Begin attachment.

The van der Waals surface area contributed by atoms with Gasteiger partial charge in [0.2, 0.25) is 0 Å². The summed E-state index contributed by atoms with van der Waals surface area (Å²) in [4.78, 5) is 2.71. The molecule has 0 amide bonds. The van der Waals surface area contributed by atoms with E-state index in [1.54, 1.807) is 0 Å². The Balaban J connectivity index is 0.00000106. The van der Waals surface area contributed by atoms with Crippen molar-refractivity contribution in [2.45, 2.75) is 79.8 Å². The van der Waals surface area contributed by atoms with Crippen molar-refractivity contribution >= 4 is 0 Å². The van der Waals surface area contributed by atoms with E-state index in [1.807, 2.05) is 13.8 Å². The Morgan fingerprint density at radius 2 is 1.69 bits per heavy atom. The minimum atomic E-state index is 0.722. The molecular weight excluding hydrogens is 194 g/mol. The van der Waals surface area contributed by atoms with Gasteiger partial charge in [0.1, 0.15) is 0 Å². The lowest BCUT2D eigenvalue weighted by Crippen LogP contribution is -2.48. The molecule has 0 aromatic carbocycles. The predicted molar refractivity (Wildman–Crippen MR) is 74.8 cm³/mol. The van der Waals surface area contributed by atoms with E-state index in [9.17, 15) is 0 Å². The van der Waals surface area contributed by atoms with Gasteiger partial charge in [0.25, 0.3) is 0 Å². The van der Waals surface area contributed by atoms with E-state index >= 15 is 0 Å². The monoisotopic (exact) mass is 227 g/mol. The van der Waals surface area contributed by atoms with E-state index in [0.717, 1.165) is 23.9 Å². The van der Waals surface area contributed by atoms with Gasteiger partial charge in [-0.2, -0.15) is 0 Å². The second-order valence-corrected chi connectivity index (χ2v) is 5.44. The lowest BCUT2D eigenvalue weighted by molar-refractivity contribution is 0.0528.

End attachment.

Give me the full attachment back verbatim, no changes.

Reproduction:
The van der Waals surface area contributed by atoms with Gasteiger partial charge in [0.2, 0.25) is 0 Å². The summed E-state index contributed by atoms with van der Waals surface area (Å²) in [4.78, 5) is 2.71. The molecule has 0 amide bonds. The van der Waals surface area contributed by atoms with E-state index in [1.54, 1.807) is 0 Å². The Balaban J connectivity index is 0.00000106. The van der Waals surface area contributed by atoms with Crippen molar-refractivity contribution in [2.45, 2.75) is 79.8 Å². The van der Waals surface area contributed by atoms with Crippen molar-refractivity contribution >= 4 is 0 Å². The van der Waals surface area contributed by atoms with E-state index in [1.807, 2.05) is 13.8 Å². The Morgan fingerprint density at radius 2 is 1.69 bits per heavy atom. The minimum atomic E-state index is 0.722. The molecular weight excluding hydrogens is 194 g/mol. The van der Waals surface area contributed by atoms with Gasteiger partial charge in [0.1, 0.15) is 0 Å². The lowest BCUT2D eigenvalue weighted by Crippen LogP contribution is -2.48. The molecule has 0 aromatic carbocycles. The predicted molar refractivity (Wildman–Crippen MR) is 74.8 cm³/mol. The van der Waals surface area contributed by atoms with E-state index in [9.17, 15) is 0 Å². The van der Waals surface area contributed by atoms with Gasteiger partial charge in [0.25, 0.3) is 0 Å². The van der Waals surface area contributed by atoms with E-state index >= 15 is 0 Å². The monoisotopic (exact) mass is 227 g/mol. The van der Waals surface area contributed by atoms with E-state index in [0.717, 1.165) is 23.9 Å². The van der Waals surface area contributed by atoms with Gasteiger partial charge in [-0.2, -0.15) is 0 Å². The second-order valence-corrected chi connectivity index (χ2v) is 5.44. The lowest BCUT2D eigenvalue weighted by molar-refractivity contribution is 0.0528.